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With the deposit, if this has not been protected then yes that gives you significant leverage. Landlords must protect deposits and send Prescibed Information (i.e. which scheme holds the deposit etc) within 30 days of you moving in. If this hasn’t been done then you can make a claim against the landlord to either get the deposit repaid to you or to get it protected and you can also claim 1-3 times the deposit amount in compensation. This applies to tenancies that were signed after 6 April 2007 – presumably you’ve signed a new tenancy each time the rent has gone up in the last 7 years? The deposit must be re-protected each time a new tenancy is signed.
Have you had annual gas safety checks? If not that’s more leverage as you can complain to the Health & Safety Executive who have been known to fine landlords £20k for not doing this.
Unfortunately, it’s difficult to take any action against landlords like this as the huge number of tenants looking for properties means that the complacent, greedy ones can just keep kicking people out and replacing them or refusing to do repairs by threatening eviction. However, that’s about to change – as of autumn this year if your landlord was to kick you out as a result of questioning the rent or requesting repairs (a ‘revenge eviction’) then you’d be able to take action against him as it’s just been made illegal – more info here.
In terms of what you can do now, you could request that the repairs that are required are included in the contract as a condition of you signing. You can also challenge the rent at a tribunal (info here) – they would decide whether the increase was ‘market’ and this presumably would take into account the state of the property.
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Thank you very much. This has been very helpful. After reading your comments, it sprung up additional questions:
Deposit / legal action
I’ve read that I grounds for taking legal action against an unprotected deposit is ONLY valid in the event the landlord is refusing to pay back a deposit at the end of a tenancy. Could you clarify? Or is it still possible to make a claim at any stage based on the knowledge that it’s been unprotected?
How many repairs is too many?
Is there any law that states that a repair must be done within “X” amount of times before it needs a permanent fix / replacement? For example, we have had a consistent problem for 2 years. The efforts to repair thus far have not been successful and we have been inconvenienced by the amount of times we’ve had to chase the landlord about the same issue, plus the many visits we’ve had by the repair man (who often tell us a day when they would come only to never showed up, and we have lost time out of work), and said issue has also impacted our utility bills.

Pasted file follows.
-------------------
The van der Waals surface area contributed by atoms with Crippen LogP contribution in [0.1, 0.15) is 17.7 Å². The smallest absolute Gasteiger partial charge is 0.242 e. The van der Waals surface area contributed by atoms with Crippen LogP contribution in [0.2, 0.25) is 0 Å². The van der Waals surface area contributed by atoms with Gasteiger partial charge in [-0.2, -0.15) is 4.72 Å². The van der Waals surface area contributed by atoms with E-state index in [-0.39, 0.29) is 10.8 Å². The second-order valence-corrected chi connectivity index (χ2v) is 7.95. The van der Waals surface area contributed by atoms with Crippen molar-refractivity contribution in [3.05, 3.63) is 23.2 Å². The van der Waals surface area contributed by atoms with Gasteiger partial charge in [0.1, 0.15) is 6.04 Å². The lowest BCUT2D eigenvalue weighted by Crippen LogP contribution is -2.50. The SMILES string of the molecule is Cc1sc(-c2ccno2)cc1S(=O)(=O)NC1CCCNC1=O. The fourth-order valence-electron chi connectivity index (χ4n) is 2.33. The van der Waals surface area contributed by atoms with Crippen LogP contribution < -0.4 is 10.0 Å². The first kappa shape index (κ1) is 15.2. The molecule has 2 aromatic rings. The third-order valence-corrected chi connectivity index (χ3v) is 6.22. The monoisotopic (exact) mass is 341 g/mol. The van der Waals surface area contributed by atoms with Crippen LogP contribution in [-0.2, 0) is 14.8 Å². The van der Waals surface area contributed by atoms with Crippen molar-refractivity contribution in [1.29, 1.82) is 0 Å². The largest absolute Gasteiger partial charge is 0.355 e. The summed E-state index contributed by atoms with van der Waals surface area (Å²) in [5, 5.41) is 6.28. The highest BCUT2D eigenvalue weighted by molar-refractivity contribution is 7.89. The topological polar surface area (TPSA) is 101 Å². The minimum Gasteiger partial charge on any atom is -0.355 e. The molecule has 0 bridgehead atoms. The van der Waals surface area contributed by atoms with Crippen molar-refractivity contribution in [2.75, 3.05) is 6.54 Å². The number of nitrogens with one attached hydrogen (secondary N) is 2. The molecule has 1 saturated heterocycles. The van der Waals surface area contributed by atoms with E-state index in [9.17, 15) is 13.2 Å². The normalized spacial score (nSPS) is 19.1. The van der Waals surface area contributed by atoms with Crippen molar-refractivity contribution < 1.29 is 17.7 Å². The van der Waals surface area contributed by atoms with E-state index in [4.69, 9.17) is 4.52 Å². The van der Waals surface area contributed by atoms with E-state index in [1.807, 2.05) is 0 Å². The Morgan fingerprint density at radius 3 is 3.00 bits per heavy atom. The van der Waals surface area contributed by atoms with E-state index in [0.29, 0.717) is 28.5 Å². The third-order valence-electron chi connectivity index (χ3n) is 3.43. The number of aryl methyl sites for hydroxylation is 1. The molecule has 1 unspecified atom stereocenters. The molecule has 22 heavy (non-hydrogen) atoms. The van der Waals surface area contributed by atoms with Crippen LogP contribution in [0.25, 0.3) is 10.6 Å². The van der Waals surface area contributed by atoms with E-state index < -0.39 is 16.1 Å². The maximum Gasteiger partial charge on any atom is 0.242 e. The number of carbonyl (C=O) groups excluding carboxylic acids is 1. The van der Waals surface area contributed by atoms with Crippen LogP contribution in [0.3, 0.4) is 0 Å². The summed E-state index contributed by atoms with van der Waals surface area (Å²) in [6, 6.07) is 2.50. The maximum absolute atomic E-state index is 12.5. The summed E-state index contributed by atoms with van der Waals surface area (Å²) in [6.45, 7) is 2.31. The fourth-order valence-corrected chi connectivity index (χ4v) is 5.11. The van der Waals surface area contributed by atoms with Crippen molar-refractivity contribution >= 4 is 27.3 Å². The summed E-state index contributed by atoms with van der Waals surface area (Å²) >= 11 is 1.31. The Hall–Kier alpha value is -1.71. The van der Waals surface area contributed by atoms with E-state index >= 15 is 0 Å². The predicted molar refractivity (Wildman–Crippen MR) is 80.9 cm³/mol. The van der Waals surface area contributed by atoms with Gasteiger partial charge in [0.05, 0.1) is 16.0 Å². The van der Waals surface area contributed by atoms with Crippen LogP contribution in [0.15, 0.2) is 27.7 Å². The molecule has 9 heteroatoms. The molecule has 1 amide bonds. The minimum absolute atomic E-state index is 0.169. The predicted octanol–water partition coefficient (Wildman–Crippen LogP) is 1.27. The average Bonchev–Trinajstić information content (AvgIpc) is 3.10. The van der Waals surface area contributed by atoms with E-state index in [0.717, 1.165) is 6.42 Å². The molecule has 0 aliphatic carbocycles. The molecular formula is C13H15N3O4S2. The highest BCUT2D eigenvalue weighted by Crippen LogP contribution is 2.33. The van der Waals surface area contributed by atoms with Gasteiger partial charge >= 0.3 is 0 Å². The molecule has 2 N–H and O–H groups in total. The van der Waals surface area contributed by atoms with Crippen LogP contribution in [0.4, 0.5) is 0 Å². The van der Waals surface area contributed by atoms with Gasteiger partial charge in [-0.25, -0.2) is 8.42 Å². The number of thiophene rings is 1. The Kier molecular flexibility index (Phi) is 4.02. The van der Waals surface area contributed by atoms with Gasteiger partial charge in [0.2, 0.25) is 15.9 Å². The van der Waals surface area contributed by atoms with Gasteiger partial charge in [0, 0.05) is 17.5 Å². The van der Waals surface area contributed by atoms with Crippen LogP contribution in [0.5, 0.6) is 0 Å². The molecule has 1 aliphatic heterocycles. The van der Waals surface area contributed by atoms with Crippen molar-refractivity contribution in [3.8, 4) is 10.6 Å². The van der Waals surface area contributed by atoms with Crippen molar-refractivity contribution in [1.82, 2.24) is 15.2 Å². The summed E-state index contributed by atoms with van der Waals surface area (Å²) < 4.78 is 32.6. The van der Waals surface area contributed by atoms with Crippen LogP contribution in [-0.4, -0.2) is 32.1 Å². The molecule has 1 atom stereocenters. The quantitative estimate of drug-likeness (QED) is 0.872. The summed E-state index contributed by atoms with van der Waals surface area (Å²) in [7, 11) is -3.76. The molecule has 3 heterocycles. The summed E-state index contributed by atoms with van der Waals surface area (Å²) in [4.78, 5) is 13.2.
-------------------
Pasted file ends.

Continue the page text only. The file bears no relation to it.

You also said, it would be “difficult to take any action against landlords….” I realise the new law goes into effect in October, but bearing all of the above in mind, do I have a chance of winning this battle beforehand?
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Not as far as I know – I’m not a lawyer but it seems that even if the landlord returned your deposit you could still claim the compensation if it had been unprotected. The compensation is a penalty for the failure on the landlord’s part to protect the deposit. A judge can award compensation of between 1 and 3 times the amount of the deposit – if the deposit had been repaid then it would most likely be just 1 x but you could still claim.
Again, I’m not a lawyer, but as far as I know the only requirement is that the repair is done within a ‘reasonable’ timeframe. So, if you had no heating and hot water, or if there was a health risk, that would require a more urgent response than fixing something less important. This is obviously interpreted by most landlords as a much longer period than a tenant would see it as – and that’s where the problem with the law lies.
You’d really need to speak to someone with experience of what has happened in other cases similar to yours to know if you had a chance – try a law centre or Citizens Advice. As far as I can see, the reason the law was changed was precisely because revenge eviction cases didn’t succeed. Whether or not you could sue for breach of the landlord’s obligation to keep the property in good nick in the tenancy for the lack of repairs I’m not sure – you’d need the legal brain for that.
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